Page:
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Sensemaker: Transition problems

Sensemaker: Transition problems

What just happened

Long stories short

  • Hurricane Iota, the most intense Atlantic storm so far this year, made landfall in Nicaragua with winds of 155mph.
  • For the first time, the International Space Station crew has been ferried up by a commercial operator, SpaceX.
  • An Islamist group in Pakistan claims that the country’s government has endorsed a boycott of France, in response to the French president’s comments on “Islamist separatism” and defence of the right to offend.

Transition problems

The return of the coronavirus in the northern hemisphere as temperatures drop remains an alarming problem. Even Sweden has banned gatherings of more than eight people. Prime Minister Stefan Löfven said: “Don’t go to gyms, don’t go to libraries, don’t host dinners. Cancel.” In the UK, two weeks into a lockdown, the reproduction rate (R) remains a little above 1.

The US government has a particular issue, however: 167,000 cases were found yesterday – an 82 per cent rise on two weeks ago. Hospitals are treating more Covid-19 patients than ever before. But there is no strong centre able to direct and help the response. Joe Biden, the president-elect, remains marooned as a spectator. Meanwhile, the still-government in DC has attacked state governors introducing lockdowns.

Biden has criticised Donald Trump for this attitude. The caseload means that a large wave of deaths is already to be expected in the coming weeks. Meanwhile, Trump is still refusing to acknowledge his impending job change: the government in Washington has not started the transition process. Given how fast the Biden team might need to oversee the roll-out of vaccines, this is potentially a very serious oversight.

The Bush-Obama handover happened in the grip of the financial crisis: Lehman Brothers collapsed two months before the election. In December 2008, well after the election, George W. Bush was having to issue executive orders to permit the US Treasury to make sweeping new interventions. But that was a very smooth transition involving two men who understood the gravity of the moment and made sure that people knew someone was taking responsibility.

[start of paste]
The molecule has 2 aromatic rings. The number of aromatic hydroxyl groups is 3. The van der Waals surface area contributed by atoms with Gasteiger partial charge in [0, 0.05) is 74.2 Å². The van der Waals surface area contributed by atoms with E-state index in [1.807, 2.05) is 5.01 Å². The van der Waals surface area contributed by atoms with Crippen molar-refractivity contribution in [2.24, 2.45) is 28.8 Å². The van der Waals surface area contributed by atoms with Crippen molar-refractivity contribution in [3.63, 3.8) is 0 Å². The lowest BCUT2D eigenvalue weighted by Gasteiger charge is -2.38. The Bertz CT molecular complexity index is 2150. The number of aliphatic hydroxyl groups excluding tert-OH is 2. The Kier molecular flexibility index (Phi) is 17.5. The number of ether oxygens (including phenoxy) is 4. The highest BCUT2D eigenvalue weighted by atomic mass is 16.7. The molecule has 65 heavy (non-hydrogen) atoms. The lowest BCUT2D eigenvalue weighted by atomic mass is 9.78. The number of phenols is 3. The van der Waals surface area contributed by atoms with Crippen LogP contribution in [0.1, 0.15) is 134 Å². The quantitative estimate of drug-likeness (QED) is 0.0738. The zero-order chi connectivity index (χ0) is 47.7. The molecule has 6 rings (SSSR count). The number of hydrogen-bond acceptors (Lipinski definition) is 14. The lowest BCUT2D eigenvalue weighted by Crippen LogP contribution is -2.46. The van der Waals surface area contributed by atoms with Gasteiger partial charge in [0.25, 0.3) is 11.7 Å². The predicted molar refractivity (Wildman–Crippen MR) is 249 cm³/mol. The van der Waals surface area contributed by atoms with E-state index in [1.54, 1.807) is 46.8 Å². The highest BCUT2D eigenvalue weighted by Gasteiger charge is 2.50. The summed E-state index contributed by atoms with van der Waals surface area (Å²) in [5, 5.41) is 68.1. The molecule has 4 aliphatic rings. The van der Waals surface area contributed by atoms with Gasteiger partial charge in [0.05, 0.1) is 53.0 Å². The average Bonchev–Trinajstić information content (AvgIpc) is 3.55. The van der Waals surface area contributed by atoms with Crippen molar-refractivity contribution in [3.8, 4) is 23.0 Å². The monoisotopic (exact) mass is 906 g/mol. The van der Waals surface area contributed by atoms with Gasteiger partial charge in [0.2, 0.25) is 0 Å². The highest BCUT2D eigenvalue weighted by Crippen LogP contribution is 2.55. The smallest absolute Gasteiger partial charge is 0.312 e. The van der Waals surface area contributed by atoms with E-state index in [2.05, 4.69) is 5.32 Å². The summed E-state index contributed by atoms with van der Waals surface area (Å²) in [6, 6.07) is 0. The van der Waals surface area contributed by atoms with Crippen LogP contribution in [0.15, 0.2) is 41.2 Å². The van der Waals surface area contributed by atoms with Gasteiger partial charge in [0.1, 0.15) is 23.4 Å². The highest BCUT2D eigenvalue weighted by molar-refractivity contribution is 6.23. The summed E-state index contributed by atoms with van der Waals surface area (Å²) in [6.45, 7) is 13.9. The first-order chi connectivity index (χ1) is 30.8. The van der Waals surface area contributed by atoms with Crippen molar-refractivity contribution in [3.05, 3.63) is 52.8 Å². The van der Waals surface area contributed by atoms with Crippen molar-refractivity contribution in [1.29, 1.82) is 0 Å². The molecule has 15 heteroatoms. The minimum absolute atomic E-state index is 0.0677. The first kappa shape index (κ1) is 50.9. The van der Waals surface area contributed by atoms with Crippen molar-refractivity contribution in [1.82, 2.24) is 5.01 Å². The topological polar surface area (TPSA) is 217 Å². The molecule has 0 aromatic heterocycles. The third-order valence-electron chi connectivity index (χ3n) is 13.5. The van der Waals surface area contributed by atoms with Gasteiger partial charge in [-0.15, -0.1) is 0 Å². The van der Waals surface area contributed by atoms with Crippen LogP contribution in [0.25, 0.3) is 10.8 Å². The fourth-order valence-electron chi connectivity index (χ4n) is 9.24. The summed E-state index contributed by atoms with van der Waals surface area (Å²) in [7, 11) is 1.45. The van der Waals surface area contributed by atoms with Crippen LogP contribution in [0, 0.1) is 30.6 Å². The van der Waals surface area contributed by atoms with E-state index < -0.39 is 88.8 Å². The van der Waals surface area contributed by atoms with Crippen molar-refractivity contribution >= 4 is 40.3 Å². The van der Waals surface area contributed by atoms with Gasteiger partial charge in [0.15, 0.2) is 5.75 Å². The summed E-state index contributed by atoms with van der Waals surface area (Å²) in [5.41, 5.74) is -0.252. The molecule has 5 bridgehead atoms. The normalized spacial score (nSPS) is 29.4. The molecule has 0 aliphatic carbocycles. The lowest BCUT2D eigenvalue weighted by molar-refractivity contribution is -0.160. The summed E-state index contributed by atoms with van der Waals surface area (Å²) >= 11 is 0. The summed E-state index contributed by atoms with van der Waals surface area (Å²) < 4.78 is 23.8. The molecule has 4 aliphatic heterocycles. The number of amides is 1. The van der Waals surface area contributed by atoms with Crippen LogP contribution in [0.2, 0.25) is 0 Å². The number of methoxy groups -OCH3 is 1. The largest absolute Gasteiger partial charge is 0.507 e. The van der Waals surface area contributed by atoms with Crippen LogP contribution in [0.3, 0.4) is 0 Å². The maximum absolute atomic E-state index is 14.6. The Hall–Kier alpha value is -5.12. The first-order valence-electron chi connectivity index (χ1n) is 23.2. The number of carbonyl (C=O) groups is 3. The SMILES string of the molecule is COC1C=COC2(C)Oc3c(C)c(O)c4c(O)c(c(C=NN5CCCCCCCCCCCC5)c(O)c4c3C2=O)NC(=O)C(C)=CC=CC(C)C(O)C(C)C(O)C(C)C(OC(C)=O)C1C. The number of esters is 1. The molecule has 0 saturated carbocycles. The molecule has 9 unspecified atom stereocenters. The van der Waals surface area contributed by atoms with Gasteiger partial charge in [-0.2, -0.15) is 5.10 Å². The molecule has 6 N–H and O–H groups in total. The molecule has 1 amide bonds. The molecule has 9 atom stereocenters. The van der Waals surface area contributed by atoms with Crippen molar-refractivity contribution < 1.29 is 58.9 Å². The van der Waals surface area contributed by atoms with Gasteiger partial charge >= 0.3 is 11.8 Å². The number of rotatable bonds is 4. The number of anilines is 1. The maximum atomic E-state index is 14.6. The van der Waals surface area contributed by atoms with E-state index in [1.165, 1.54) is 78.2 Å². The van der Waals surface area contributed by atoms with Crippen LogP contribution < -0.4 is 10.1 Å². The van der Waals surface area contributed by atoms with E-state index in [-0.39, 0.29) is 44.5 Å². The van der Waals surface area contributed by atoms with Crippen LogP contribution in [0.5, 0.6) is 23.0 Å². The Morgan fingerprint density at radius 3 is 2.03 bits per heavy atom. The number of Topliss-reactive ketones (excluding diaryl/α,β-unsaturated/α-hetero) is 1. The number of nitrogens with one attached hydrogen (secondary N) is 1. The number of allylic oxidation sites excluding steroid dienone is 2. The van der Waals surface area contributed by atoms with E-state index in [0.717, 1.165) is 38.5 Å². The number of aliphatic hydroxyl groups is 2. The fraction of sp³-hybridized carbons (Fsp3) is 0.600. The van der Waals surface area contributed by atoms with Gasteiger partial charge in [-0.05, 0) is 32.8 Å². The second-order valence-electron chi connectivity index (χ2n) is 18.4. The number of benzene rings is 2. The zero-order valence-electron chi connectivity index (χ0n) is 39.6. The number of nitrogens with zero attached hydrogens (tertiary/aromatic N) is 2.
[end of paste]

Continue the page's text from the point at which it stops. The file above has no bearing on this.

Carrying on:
New things technology, science, engineering

Another vaccine
Moderna has announced results for its coronavirus vaccine: 95 per cent effectiveness. That is a remarkable outcome. We are, as the UK’s deputy chief medical officer put it, two goals up in a penalty shoot-out. This vaccine is similar to the Pfizer vaccine in terms of how it works inside the body, but it requires quite different technology in production and distribution. This, too, is excellent news: it permits supply chain diversification. Hopefully, we will get a few options on all fronts.

Belonging identity, society, beliefs, countries

The Scottish play
Speaking to Tory MPs yesterday, Boris Johnson said devolution to Scotland had been a “disaster”. The idea that the problem with Scotland is too much self-determination is hard to swallow – and tone deaf. Next year, Scots are expected to return a majority of pro-secession members to its parliament, who will vote to hold a second referendum on leaving the United Kingdom. The UK may already have had its last general election with its current borders.

The 100-year life health, education, living, public policy

The NYT ($) runs a story today on a young Florida man with Down’s syndrome who completed an Ironman race – a 2.4-mile swim, 112 miles on a bike, and then a marathon – in under 17 hours. Chris Nikic is 21 years old – and proof of how we are only now finding out what people with Down’s can do if they are given the care and support they need. It remains heartbreaking that in the 1940s the life expectancy of an American-born person with Down’s was 12 years. Closing the institutions and supporting families to care for their children means we now have a lot of people with the syndrome living into their 60s – something new to medical science.

Our planet environment, natural resources, geopolitics

The future of the EU
Hungary and Poland have used their vetoes to halt the EU’s agreement of a €1.8 trillion package, including a €750 billion post-pandemic recovery package – because they dislike accompanying language on respecting the rule of law and European values. They remain problematic members: Mark Rutte, the Dutch prime minister, has previously talked hypothetically about whether there is a future for the EU without these two members. Angela Merkel, the German chancellor, is expected to step in to negotiate them into line.

Wealth investment, fairness, prosperity

Fire testing
Another horrific detail has emerged from the Grenfell Tower inquiry: a former employee at Saint-Gobain, the company that made the flammable insulation strapped to the tower, admitted that the product failed some of its fire safety tests. It was not safe for use in some settings. But this fact was never released to the public because the law permits manufacturers to run these tests – which take place in government-licensed labs – in secret. If the products pass the tests, they can use the results to get stuff onto buildings. If they fail, they bury them. They only need to get lucky enough to pass once.

Stay safe, wash your hands.

Chris Cook